Lipid-altering efficacy of the ezetimibe/simvastatin single tablet versus rosuvastatin in hypercholesterolemic patients

Alberico L Catapano, Michael H Davidson, Christie M Ballantyne, William E Brady, Russell A Gazzara, Joanne E Tomassini, Andrew M Tershakovec
Current Medical Research and Opinion 2006, 22 (10): 2041-53

OBJECTIVE: To assess the lipid-altering efficacy and safety of ezetimibe/simvastatin single tablet product compared with rosuvastatin at the approved usual starting, next highest, and maximum doses.

RESEARCH DESIGN AND METHODS: Double-blind, multicenter, 6-week, parallel-group study in hypercholesterolemic patients (n = 2959). Patients were randomized based on stratification by low-density lipoprotein cholesterol (LDL-C) levels to ezetimibe/simvastatin or rosuvastatin, respectively, at the usual starting (10/20 or 10 mg/day), the next highest (10/40 or 20 mg/day), and maximum doses (10/80 or 40 mg/day).

RESULTS: At all doses and across doses, ezetimibe/simvastatin reduced LDL-C levels significantly more (52-61%) than rosuvastatin (46-57%; p < or = 0.001). Significantly greater percentages of all patients (p < 0.001) and high risk patients (p < or = 0.005) attained LDL-C levels < 70 mg/dL (1.8 mmol/L) following ezetimibe/simvastatin treatment compared with rosuvastatin at the prespecified doses and across doses. Ezetimibe/simvastatin also produced significantly greater reductions in total cholesterol (p < 0.001), non-high-density lipoprotein cholesterol (p < 0.001), lipid ratios (p < or = 0.003), and apolipoprotein B (p < 0.05). Reductions in triglycerides were significantly greater with ezetimibe/simvastatin than rosuvastatin at the usual starting (p = 0.004) and next highest (p = 0.006) doses, and across all doses (p < 0.001). Increases in high-density lipoprotein cholesterol, and decreases in high sensitivity C reactive protein (hsCRP) were similar between treatment groups. Safety profiles were comparable for both treatments; however, the percent of patients with proteinuria was significantly higher following rosuvastatin treatment than ezetimibe/simvastatin, respectively at 10 mg versus 10/20 mg/day (p = 0.004) and 40 mg versus 10/80 mg/day (p < 0.001).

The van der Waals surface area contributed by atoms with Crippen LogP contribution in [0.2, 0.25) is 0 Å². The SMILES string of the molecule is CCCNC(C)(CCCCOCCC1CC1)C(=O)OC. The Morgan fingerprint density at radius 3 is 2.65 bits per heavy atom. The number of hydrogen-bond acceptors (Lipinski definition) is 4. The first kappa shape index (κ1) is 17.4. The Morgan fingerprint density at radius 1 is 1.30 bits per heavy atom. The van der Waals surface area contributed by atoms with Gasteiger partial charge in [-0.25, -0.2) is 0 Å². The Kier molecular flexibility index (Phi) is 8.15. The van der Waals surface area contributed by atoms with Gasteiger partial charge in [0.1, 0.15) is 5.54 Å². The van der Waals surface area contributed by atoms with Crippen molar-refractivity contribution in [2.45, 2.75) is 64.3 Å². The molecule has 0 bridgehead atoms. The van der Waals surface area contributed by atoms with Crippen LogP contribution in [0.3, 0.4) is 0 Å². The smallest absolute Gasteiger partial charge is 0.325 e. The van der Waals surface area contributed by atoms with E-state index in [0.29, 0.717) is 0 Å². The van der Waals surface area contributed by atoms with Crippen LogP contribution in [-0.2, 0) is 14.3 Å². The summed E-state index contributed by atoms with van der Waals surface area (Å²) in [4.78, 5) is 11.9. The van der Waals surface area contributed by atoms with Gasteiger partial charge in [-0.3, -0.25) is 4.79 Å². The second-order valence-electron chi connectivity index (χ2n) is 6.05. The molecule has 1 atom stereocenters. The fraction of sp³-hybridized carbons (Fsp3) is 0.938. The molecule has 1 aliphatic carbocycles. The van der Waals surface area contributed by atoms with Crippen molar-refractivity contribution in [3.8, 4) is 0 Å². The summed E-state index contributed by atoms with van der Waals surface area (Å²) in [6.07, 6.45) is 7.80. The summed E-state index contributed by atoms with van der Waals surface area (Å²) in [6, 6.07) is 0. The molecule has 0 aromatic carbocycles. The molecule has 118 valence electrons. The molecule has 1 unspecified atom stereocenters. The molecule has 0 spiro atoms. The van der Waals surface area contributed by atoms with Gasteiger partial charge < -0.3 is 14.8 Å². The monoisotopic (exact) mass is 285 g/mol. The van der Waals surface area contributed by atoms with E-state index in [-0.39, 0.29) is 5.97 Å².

CONCLUSION: Ezetimibe/simvastatin was more effective than rosuvastatin in LDL-C lowering, and provided greater or comparable improvements in other lipid measures and hsCRP at the approved usual starting, next highest, and maximum doses in hypercholesterolemic patients. Although the doses compared in this study were not equivalent on a milligram basis, the results provide clinically relevant information regarding the use of these drugs for initial therapy and for subsequent use at higher doses when appropriate. Both treatments were generally well-tolerated; however, this study was not powered nor of sufficient duration to assess the prevalence of rare clinical adverse effects. Overall, ezetimibe/simvastatin offers an effective and tolerable treatment option for lipid management. An assessment of its full clinical benefit awaits evaluation in longer-term clinical studies.

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